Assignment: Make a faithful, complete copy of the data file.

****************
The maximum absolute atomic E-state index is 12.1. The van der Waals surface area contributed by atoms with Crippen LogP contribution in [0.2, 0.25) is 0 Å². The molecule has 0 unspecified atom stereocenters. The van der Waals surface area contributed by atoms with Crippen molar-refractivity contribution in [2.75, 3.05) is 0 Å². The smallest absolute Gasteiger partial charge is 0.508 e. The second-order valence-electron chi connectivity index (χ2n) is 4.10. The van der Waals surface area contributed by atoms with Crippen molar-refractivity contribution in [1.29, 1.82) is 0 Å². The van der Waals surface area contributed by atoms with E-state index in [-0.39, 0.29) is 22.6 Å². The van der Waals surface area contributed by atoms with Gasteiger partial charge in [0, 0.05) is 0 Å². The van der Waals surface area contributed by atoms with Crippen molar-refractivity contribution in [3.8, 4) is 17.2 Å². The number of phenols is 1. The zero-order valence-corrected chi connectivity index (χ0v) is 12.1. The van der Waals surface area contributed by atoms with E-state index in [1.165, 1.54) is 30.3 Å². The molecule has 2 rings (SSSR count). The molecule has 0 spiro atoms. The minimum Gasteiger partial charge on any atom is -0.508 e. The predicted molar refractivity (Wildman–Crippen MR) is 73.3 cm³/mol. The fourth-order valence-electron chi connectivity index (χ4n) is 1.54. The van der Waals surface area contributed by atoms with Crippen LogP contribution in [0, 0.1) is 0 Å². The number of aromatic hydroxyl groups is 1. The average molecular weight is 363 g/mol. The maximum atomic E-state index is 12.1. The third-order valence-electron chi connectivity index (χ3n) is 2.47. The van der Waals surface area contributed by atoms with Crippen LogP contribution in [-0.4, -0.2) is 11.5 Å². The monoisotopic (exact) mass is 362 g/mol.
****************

The maximum absolute atomic E-state index is 12.1. The van der Waals surface area contributed by atoms with Crippen LogP contribution in [0.2, 0.25) is 0 Å². The molecule has 0 unspecified atom stereocenters. The van der Waals surface area contributed by atoms with Crippen molar-refractivity contribution in [2.75, 3.05) is 0 Å². The smallest absolute Gasteiger partial charge is 0.508 e. The second-order valence-electron chi connectivity index (χ2n) is 4.10. The van der Waals surface area contributed by atoms with Crippen molar-refractivity contribution in [1.29, 1.82) is 0 Å². The van der Waals surface area contributed by atoms with E-state index in [-0.39, 0.29) is 22.6 Å². The van der Waals surface area contributed by atoms with Gasteiger partial charge in [0, 0.05) is 0 Å². The van der Waals surface area contributed by atoms with Crippen molar-refractivity contribution in [3.8, 4) is 17.2 Å². The number of phenols is 1. The zero-order valence-corrected chi connectivity index (χ0v) is 12.1. The van der Waals surface area contributed by atoms with E-state index in [1.165, 1.54) is 30.3 Å². The molecule has 2 rings (SSSR count). The molecule has 0 spiro atoms. The minimum Gasteiger partial charge on any atom is -0.508 e. The predicted molar refractivity (Wildman–Crippen MR) is 73.3 cm³/mol. The fourth-order valence-electron chi connectivity index (χ4n) is 1.54. The van der Waals surface area contributed by atoms with Crippen LogP contribution in [0, 0.1) is 0 Å². The number of aromatic hydroxyl groups is 1. The average molecular weight is 363 g/mol. The maximum atomic E-state index is 12.1. The third-order valence-electron chi connectivity index (χ3n) is 2.47. The van der Waals surface area contributed by atoms with Crippen LogP contribution in [-0.4, -0.2) is 11.5 Å². The monoisotopic (exact) mass is 362 g/mol.